Business leaders and investors will be collectively breathing a sigh of relief as an attempt to topple the UK government fell through on Wednesday night, thwarting Labour leader Jeremy Corbyn’s attempt to hold a general election and gain power.
Corbyn and his radical economic policies are considered to be a massive threat by many in the business and investment community. Some argue privately that Corbyn as prime minister could be a greater risk to their businesses than Brexit.
In the wake of the Grenfell fire in London, he called for the government to seize empty homes from the rich to house survivors. He has also called for caps on executive pay for companies that provide services and goods to the government.
The Confederation of British Industry (CBI) warned last year that his party’s policies would “crack the foundations of this country’s prosperity.”
“From renationalisation to dilution of shares, Labour seems determined to impose rules that display a wilful misunderstanding of business,” the CBI said in September.
Azad Zangana, a senior European economist at Schroders, said that Corbyn’s “general hostility to the capitalist system…. is really where the key opposition comes from, from businesses and business owners.”
Corbyn refused an invitation to meet with prime minister Theresa May to discuss Brexit options following the no-confidence vote.
“Before there can be any positive discussions about the way forward, the government must remove clearly, once and for all, the prospect of the catastrophe of a no-deal Brexit from the EU and all the chaos that would come as a result of that,” he said.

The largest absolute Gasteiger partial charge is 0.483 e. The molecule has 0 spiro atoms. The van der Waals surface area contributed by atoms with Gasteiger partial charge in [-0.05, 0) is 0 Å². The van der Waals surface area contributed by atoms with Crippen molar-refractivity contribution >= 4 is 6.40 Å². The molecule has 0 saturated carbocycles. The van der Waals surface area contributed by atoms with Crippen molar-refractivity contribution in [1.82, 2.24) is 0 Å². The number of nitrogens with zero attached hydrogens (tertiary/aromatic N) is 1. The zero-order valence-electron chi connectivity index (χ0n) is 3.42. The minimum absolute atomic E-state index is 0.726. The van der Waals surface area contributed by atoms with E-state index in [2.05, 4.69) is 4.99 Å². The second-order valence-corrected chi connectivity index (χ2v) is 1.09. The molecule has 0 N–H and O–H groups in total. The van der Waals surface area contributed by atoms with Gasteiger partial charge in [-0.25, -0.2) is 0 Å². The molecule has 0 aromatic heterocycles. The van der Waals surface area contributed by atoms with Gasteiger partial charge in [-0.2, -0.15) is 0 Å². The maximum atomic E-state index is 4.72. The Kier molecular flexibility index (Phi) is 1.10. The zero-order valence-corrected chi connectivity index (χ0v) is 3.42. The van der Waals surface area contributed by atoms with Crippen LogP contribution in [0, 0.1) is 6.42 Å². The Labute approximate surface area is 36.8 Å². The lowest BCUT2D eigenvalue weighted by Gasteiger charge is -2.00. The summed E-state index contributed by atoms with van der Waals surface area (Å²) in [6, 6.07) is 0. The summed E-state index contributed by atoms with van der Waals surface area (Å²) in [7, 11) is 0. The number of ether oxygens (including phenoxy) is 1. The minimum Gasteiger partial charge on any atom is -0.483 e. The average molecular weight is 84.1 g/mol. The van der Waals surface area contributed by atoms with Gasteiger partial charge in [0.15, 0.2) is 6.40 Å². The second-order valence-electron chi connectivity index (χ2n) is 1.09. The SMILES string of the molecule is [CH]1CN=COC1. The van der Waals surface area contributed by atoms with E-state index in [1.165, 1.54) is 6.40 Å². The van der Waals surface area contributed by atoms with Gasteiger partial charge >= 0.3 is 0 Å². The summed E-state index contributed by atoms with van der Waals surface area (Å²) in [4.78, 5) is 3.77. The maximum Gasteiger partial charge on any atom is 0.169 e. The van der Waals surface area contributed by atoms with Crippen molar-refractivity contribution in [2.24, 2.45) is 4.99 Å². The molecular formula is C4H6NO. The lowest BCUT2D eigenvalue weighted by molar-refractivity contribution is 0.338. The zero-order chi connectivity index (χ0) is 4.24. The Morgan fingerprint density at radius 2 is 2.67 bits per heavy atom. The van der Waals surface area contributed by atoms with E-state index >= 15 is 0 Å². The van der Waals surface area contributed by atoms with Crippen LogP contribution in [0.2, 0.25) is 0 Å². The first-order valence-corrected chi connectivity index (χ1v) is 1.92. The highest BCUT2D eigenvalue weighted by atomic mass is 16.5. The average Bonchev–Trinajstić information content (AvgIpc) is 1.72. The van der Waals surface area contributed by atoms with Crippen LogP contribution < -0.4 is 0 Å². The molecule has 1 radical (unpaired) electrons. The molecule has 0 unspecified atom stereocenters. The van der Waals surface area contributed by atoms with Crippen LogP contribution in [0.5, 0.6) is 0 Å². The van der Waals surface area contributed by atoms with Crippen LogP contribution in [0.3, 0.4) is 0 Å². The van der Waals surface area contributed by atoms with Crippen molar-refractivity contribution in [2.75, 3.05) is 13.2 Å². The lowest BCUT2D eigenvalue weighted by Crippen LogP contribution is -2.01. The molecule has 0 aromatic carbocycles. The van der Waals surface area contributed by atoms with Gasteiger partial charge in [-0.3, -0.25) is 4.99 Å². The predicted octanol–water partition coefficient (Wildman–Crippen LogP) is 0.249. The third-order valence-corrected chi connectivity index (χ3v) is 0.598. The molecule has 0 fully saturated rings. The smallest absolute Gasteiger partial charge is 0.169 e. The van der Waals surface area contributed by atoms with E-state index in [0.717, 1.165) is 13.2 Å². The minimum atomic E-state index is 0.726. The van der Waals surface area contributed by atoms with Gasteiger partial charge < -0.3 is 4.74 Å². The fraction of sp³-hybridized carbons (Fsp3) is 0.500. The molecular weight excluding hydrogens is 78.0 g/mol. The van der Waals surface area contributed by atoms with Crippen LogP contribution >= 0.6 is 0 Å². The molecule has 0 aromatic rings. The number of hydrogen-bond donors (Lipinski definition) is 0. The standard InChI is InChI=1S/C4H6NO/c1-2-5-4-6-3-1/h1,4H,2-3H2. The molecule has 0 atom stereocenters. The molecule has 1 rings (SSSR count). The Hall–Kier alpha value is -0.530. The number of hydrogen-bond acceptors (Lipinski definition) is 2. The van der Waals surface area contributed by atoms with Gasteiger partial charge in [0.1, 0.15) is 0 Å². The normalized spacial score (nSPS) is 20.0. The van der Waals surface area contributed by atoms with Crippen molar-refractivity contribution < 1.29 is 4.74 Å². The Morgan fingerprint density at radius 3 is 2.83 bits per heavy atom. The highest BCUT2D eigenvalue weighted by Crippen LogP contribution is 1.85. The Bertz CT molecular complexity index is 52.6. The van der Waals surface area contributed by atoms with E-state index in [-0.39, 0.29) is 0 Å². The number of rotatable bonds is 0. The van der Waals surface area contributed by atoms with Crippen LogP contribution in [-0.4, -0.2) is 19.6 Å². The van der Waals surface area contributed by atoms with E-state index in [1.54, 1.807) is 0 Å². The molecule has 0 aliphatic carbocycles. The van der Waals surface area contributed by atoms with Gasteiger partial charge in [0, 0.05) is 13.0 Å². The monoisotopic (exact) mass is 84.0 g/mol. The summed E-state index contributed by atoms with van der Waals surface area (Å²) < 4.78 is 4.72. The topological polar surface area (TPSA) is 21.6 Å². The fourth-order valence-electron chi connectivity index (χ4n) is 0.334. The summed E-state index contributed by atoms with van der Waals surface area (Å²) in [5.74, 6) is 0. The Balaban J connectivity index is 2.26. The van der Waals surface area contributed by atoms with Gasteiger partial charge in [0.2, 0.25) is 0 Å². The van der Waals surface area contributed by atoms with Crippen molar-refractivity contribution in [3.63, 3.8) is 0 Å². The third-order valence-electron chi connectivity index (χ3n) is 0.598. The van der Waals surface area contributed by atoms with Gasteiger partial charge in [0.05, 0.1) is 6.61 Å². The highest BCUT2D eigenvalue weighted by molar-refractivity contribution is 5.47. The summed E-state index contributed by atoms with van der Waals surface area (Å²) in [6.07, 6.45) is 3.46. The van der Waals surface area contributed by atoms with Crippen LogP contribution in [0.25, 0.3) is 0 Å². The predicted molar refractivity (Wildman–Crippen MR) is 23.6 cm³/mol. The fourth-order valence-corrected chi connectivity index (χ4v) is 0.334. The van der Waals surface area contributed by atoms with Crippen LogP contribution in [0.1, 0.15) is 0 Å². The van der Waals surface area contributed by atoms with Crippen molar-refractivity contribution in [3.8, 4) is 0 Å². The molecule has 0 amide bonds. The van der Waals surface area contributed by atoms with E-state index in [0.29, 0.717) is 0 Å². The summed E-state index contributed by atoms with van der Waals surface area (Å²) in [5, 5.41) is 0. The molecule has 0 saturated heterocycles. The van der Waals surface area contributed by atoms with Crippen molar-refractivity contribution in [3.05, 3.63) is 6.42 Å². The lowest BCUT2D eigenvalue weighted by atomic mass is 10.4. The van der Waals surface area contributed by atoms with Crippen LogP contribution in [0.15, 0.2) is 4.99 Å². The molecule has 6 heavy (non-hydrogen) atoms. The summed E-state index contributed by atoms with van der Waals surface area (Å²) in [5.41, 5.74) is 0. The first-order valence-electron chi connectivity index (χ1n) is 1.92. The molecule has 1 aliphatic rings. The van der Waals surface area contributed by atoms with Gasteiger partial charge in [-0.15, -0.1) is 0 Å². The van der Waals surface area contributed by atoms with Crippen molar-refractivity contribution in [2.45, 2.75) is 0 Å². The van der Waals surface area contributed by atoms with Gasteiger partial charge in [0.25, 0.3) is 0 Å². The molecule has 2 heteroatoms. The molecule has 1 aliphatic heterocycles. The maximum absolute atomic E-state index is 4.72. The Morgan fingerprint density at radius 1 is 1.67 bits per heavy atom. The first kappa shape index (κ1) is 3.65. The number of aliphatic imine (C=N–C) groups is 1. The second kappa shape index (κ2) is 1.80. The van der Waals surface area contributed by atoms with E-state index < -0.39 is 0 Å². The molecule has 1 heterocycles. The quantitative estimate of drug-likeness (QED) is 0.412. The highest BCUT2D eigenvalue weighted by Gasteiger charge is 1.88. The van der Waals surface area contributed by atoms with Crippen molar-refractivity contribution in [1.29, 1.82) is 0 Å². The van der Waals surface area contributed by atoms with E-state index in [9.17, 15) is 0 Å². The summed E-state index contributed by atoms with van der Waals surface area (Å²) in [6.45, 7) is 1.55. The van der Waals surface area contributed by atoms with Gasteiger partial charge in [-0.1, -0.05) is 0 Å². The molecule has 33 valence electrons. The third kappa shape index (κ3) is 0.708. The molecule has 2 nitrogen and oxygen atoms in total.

Strategists and economists note that he has worked to block May’s Brexit efforts, but has not offered any clear alternative solutions.
“I am disappointed that the leader of the Labour party has not so far chosen to take part, but our door remains open,” May said on Wednesday evening after meeting with the leaders of other political parties, according to Reuters.
Corbyn, widely considered to be more Eurosceptic than most Labour colleagues, is now expected to pursue one or two main paths. The first is to formally back the second referendum that many in his party are calling for, and the second is to put forward another no-confidence vote in the coming weeks, according to ING economist James Smith.
“In the aftermath of Wednesday’s failed confidence vote, the Labour leader is now under immense pressure to put his weight behind a second referendum … But so far Corbyn appears reluctant to go down this route,” Smith said in a research note.
“Corbyn also appears keen to shift attention back to his domestic political agenda, which could be made more complicated given that a second referendum could take several more months to arrange.”
A second referendum would lead to further heightened uncertainty, which is also undesirable for businesses and investors, said Smith.
And as things stand now, Corbyn is not expected to prevail in a new no-confidence vote.
“While Corbyn may try his luck with another vote of no confidence in the government soon, we would not expect him to have any more success a second time around,” said Kallum Pickering, a senior economist at Berenberg bank. “We reduce the risk of a Corbyn-led government from 30% to 20%.”